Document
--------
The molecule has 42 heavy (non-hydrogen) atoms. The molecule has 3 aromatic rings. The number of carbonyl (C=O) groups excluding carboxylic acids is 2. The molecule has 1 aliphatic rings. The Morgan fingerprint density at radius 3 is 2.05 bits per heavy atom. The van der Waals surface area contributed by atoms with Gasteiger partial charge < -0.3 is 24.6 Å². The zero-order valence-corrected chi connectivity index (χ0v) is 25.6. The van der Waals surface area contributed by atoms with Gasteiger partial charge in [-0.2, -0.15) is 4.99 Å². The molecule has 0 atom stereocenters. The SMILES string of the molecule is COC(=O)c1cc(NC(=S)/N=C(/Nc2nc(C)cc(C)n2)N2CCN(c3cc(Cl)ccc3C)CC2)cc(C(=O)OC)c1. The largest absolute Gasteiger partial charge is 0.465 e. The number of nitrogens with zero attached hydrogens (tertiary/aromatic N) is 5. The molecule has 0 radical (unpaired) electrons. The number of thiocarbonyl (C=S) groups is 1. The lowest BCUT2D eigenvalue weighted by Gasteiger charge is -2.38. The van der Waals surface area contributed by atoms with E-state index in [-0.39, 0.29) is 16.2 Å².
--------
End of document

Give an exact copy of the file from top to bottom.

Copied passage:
The molecule has 42 heavy (non-hydrogen) atoms. The molecule has 3 aromatic rings. The number of carbonyl (C=O) groups excluding carboxylic acids is 2. The molecule has 1 aliphatic rings. The Morgan fingerprint density at radius 3 is 2.05 bits per heavy atom. The van der Waals surface area contributed by atoms with Gasteiger partial charge < -0.3 is 24.6 Å². The zero-order valence-corrected chi connectivity index (χ0v) is 25.6. The van der Waals surface area contributed by atoms with Gasteiger partial charge in [-0.2, -0.15) is 4.99 Å². The molecule has 0 atom stereocenters. The SMILES string of the molecule is COC(=O)c1cc(NC(=S)/N=C(/Nc2nc(C)cc(C)n2)N2CCN(c3cc(Cl)ccc3C)CC2)cc(C(=O)OC)c1. The largest absolute Gasteiger partial charge is 0.465 e. The number of nitrogens with zero attached hydrogens (tertiary/aromatic N) is 5. The molecule has 0 radical (unpaired) electrons. The number of thiocarbonyl (C=S) groups is 1. The lowest BCUT2D eigenvalue weighted by Gasteiger charge is -2.38. The van der Waals surface area contributed by atoms with E-state index in [-0.39, 0.29) is 16.2 Å².